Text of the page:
The dam count sucks, test fisheries have been so poor that the commercial guys skipped netting this week, there’s a surprising lack of those beefy 5-year-old Willamette springers in the catch, and now a cranky Oregon blogger is wondering if salmon managers based their 2011 preseason Chinook forsoothery on last year’s shad count or something.
But is Cindy Le Fleur, the Washington Department of Fish & Wildlife’s Vancouver-based Columbia River salmon supervisor, pulling her hair out over this year’s run?
“I wouldn’t say I’m worried about our forecasts,” she said yesterday when I called to talk about how this season is progressing.
Actually, I was wondering if we might get an extension on the season — hey, it never hurts to ask — which is otherwise slated to run through April 4 below Bonneville Dam.
As of March 20, we’d retained only 1,187 of the 7,550 upriver-bound springers available for harvest, leaving 85 percent of the guideline for the last 15 days of season.
LeFleur pointed out that the catch usually picks up at the end of this month and in April, so putting an extension on season from this vantage point would be pretty tricky.
“Let’s see where we’re at when we get closer,” she allowed.
As it stands, managers will take a look at the run size in late April and reconsider any openings.
Anglers have been buoyed in recent days by mellower flows out of Bonneville; a picture Brandon Glass posted to his Facebook page yesterday shows two beauts in the box, and the guide reports releasing another and losing a fourth at the boat.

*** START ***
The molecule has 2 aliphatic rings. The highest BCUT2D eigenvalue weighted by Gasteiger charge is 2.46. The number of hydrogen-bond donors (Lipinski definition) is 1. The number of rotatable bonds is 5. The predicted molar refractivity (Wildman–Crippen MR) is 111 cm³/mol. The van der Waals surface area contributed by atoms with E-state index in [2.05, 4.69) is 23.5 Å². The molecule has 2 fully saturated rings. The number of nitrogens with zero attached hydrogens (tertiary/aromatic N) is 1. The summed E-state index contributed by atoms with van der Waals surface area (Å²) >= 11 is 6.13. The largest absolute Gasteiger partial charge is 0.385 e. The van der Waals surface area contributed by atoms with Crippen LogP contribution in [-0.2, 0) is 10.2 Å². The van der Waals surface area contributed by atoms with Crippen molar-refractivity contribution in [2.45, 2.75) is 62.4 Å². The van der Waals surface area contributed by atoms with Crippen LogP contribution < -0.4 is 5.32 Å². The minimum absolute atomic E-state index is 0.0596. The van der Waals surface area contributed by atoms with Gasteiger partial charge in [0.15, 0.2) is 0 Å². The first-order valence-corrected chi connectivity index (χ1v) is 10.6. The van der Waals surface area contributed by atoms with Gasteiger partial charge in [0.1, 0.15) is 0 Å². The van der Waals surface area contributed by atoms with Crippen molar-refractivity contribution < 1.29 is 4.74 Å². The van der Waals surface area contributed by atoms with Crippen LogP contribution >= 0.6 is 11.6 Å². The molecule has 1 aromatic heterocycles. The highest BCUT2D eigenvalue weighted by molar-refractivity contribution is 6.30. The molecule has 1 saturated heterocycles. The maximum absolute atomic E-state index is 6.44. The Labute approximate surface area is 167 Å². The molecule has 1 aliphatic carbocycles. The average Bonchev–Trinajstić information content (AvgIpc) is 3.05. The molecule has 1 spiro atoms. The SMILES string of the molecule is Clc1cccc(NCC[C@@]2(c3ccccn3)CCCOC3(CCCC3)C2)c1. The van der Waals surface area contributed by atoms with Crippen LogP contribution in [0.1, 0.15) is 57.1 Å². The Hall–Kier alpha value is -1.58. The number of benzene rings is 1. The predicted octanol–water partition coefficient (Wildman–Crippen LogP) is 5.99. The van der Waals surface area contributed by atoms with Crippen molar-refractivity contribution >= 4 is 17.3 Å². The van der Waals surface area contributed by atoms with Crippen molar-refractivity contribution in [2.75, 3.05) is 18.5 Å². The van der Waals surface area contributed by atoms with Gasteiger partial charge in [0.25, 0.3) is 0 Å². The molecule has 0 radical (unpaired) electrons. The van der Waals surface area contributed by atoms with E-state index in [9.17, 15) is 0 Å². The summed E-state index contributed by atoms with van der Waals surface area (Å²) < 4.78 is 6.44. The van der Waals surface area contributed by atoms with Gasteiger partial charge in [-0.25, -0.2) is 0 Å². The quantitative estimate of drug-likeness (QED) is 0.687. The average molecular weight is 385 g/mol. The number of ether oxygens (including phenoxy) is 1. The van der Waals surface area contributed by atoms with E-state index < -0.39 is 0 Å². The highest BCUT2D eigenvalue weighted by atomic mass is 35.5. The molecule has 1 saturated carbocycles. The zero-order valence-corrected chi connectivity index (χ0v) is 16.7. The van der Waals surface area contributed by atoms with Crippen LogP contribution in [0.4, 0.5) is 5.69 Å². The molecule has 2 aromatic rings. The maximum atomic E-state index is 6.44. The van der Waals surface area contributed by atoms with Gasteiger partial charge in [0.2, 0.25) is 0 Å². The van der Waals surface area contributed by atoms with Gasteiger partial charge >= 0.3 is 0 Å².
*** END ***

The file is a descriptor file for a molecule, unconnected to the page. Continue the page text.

“I hope this catching gets better fast before were kicked off the river!!!!” Glass posted.
I asked LeFleur if she was surprised by how the fishery has progressed so far, to which she laughed heartily.
(That’s how biologists commonly respond to most of my questions, so I wasn’t taken aback by it.)
“The first half of March is slow anyway,” she said, though added that the February catch of 280 — the second best since 1978 — was surprising.
Overall, Snake/Drano/Upper Columbia fish have been dominating the catch, representing 88 percent all of the springers that have gone into fish boxes. That’s odd because around one-third of all the springers predicted to enter the Columbia this year are bound for the Willamette, and about 60 percent of its run is forecast to be those early-returning 5-year-olds.
One of her office mates yesterday said it would be a surprise if all those older kings were late to the ball.
So, Cindy, what’s up with that?
“That’s partly due to where the catch is occurring,” she pointed out.
According to the latest estimate, just over 50 percent of the boat tally has come from the Interstate, between I-205 and the mouth of the Willamette.
The Willamette as well as Cowlitz have been ugly, and that’s shown up in catch estimates. Boaters have kept all but 43 of their fish below the mouth of the Lewis.
While sledders are dominating the catch, one interesting note from the data is that 160 summer steelhead have been landed by plunkers on the Oregon shore from, basically, Prescott down.